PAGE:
What to Do After the Employer Files the Claim?
You have a year from the date of your injury to ensure the submission of the DWC-1 claim form. But it is advised that you don’t wait long and initiate the submission process as soon as you can. After completing the employer’s section, your employer needs to forward it to the insurance company.
You should know that a day after submitting the claim form to the employer, the employer is legally bound to authorize the medical treatment needed for your illness or injury.
You can receive up to USD 10,000 in medical treatment while you wait to decide the workers’ compensation claim.
Your employer’s insurance company has 14 days to decide on your claim after the submission of the claim by your employer. There can be three outcomes. First is the company will accept the claim and give you the services and benefits you are entitled to. The second could be if the insurance company decides to investigate your claim and takes 90 days to do that. The third is if the claim is denied. In such cases, you might need the help of an expert like the team of Laura M. Wilson & Associates Inc.
Reasons for Denial of Workers’ Compensation Claim and What You Can Do About it?
There can be many reasons why a workers’ compensation claim is denied. Some of them are:
If your employer or the insurance company hired by the employer thinks that your job did not cause the injury or illness.
If you made a mistake in filing the paperwork correctly.
In case you failed to file the claim on time.
What to Do If a Workers’ Compensation Claim is Denied?
As per California law, if your workers’ compensation claim is denied, you can make an appeal before the WCAB or Workers’ Compensation Appeals Board. The process includes requesting a hearing by filling and submitting an Adjudication of the Claim form. After you submit the same, you will get a workers’ compensation case number. Post that you need to file a Declaration of Readiness to Proceed form. The next step is to get a hearing date from WCAB.
If your claim was denied because the employer or the insurance company didn’t believe your illness or injury is due to the work, you could check the AOE/COE (Arising Out of Employment/Course of Employment) box that is present on the Declaration of Readiness to Proceed form. Also, check the priority conference box. These little steps will ensure that you get an expedited hearing.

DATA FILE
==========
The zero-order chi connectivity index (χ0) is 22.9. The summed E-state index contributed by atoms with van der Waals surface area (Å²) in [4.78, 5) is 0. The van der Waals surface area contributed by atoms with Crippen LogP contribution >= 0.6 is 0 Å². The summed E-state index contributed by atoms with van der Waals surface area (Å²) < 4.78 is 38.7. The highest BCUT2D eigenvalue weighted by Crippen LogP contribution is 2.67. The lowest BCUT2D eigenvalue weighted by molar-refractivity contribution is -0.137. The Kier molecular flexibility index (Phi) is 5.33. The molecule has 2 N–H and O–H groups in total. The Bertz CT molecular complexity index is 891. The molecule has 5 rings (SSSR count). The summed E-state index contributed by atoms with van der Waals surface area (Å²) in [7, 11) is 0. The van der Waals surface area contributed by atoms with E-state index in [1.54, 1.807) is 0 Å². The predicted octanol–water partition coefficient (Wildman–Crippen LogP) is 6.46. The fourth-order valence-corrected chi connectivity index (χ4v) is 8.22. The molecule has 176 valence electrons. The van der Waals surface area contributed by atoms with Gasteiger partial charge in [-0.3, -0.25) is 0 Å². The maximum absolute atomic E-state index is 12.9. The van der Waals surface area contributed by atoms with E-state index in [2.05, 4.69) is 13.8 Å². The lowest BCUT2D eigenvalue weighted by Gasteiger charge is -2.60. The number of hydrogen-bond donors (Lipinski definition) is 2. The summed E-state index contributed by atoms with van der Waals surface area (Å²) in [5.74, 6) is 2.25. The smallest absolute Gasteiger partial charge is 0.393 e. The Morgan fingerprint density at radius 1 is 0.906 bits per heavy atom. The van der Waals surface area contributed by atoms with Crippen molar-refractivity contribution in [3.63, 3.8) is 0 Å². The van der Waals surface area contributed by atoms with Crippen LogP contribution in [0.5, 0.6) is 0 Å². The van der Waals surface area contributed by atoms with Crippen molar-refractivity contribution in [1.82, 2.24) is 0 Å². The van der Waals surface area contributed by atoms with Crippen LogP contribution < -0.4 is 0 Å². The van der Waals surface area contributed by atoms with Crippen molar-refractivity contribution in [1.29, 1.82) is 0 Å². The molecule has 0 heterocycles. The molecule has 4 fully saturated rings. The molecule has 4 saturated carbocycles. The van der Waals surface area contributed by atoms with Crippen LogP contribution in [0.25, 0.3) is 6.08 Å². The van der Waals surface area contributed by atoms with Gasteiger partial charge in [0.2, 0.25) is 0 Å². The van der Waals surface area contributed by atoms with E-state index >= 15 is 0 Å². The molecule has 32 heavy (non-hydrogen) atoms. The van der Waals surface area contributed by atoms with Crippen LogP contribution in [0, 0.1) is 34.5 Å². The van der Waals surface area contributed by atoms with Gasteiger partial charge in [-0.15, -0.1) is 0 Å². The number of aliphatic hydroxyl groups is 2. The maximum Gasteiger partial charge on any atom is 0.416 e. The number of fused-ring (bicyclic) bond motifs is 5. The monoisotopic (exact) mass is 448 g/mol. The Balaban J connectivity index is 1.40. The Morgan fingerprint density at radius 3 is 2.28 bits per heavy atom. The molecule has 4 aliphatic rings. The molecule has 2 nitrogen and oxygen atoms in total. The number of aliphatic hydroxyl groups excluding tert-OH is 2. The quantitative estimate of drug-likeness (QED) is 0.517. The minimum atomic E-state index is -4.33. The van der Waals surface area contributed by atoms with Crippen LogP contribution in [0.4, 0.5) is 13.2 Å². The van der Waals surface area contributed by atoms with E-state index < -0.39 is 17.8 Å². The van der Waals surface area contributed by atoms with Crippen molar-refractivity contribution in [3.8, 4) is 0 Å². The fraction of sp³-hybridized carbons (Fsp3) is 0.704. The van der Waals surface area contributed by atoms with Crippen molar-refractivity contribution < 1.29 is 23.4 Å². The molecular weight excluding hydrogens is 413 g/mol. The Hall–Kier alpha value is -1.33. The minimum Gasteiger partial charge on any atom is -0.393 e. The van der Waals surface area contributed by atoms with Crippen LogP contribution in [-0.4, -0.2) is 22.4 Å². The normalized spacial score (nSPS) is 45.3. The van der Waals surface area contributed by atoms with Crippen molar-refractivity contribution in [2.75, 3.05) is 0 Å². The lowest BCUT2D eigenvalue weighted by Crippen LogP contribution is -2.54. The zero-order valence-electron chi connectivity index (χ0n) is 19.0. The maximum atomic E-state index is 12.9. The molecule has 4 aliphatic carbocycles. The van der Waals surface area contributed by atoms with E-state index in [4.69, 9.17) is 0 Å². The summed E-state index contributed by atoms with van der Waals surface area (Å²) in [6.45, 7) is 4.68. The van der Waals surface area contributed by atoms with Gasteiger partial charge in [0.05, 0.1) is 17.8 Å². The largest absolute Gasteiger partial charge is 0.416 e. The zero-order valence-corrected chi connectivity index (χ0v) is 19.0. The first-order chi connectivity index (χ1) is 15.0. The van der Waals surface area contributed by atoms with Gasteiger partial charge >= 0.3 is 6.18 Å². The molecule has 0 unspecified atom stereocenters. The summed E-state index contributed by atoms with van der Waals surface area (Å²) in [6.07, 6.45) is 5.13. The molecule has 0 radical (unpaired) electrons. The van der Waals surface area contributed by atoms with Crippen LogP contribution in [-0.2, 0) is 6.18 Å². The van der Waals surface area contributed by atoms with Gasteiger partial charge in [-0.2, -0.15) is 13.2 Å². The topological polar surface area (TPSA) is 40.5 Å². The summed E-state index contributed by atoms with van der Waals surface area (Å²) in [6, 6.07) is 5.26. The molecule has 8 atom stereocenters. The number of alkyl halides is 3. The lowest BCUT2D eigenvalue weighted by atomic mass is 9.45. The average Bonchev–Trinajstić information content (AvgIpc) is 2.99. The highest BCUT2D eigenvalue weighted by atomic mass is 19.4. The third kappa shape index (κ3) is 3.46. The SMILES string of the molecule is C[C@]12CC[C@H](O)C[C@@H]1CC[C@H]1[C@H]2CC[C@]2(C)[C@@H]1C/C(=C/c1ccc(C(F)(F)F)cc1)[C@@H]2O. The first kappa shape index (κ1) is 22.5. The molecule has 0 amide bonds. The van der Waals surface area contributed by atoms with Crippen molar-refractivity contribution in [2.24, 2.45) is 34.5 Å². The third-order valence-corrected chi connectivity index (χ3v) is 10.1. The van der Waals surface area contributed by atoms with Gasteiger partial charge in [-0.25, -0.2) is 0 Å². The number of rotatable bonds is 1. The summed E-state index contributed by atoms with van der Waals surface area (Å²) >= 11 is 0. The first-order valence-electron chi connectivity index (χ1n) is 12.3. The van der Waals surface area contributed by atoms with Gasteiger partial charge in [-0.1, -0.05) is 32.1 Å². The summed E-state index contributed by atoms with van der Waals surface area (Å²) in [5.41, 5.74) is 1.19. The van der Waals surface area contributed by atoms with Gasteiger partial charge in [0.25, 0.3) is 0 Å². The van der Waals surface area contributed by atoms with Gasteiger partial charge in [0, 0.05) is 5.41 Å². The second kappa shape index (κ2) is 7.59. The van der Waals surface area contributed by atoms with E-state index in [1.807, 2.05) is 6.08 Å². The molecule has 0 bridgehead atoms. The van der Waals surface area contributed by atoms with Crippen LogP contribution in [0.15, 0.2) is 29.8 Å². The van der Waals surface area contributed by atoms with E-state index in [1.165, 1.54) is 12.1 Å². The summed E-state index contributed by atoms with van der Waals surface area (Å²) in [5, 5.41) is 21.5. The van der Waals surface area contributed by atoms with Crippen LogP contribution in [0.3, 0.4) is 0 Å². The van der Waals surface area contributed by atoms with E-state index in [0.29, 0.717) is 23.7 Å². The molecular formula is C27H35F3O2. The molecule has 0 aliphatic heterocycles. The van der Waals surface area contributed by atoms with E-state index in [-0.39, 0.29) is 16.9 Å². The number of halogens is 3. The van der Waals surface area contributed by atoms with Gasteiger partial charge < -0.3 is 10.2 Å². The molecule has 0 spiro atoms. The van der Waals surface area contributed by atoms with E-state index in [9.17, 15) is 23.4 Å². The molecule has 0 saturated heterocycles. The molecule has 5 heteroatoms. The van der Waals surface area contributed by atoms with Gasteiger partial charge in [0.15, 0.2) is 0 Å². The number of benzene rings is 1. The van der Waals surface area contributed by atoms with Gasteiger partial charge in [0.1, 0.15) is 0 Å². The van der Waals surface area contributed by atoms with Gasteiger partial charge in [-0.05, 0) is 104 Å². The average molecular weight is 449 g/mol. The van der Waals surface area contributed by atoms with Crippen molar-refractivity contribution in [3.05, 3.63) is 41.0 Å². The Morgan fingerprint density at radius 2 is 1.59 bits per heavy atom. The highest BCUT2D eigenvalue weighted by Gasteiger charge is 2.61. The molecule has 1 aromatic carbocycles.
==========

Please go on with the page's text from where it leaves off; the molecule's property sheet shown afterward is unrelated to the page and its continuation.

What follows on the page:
You might be required to get your illness or injury reevaluated. In case you don’t agree with the evaluation, you can ask for a second opinion from a different doctor. The insurance company can also ask for a second opinion if they don’t like the evaluation.
In case the denial was not due to the insurance company or employer thinking that your injury or illness is not work-related, WCAB might schedule a pretrial conference. In this conference, the WCAB judge will help reach a settlement. If the attempts to reach a settlement fail only, then a trial is held. In most cases, the need for trial doesn’t arise, and the matter is settled in favor of the injured or ill worker.
The trial, if it happens, is like an informal trial without a jury. In this, an administrative law judge will hear the case and let both sides submit their case before they reach a decision. In case the decision is not in your favor, you can appeal that decision via a Petition for Reconsideration. The second trial, if it happens, will be held before a different judge. The decision of this trial will be issued in 30 to 90 days.
How Is Workers’ Compensation Premium Calculated?
Several factors are used in calculating the workers’ compensation. Some of them are:
- Open Rating
- Premium Modification
- Experience Modification
- Prospective Rating
- Premium Audit
What is Workers’ Compensation Fraud?
With time, workers’ compensation fraud cases have increased as people file fraudulent statements or submit false reports/fake documents to obtain or deny workers’ compensation benefits. It is a felony to file such statements, documents, or reports, and the law applies to all employees, employers, medical service providers, and claim adjusters.
If you are receiving the temporary disability payments benefits like Labor Code 4850 benefits or disability pay and earned money by performing any work, you need to report it. If you fail to do it, it is considered a violation of the law.
In California, workers’ compensation fraud is a serious offense, and if you are convicted, you can be asked to pay a fine of USD 150,000 or face up to 5 years in prison.
It is a fact that most workers’ compensation cases filed by employees are genuine, and most employees want nothing but appropriate medical attention and sufficient compensation for lost wages until they can return to work. If a person cannot return to work for medical reasons, they want sufficient funds to ensure that they and their dependents can survive the tough times.
Contact the Right People to Know About California Workers’ Compensation Program
The team of Laura M Wilson & Associates Inc. understands this, which is the key reason we are here to help. No matter whether you need help with SJDB, RTWSP, Expert Witness Services, Vocational Rehabilitation Counseling Services, and Transferrable Skills Analysis, you can trust us to provide you with quality assistance. All the experts working for us are very skilled, empathetic, and competent. They would take the time to listen to your problem, come up with an adequate solution and help you get the right answers. All you need to do is be honest with them, and they will help ensure that you get what you want, be it returning to work with dignity or getting the SJDB on time. We work with you and for you. Call us toll-free on (800) 531-5608 to know how we can help you best. Good Luck!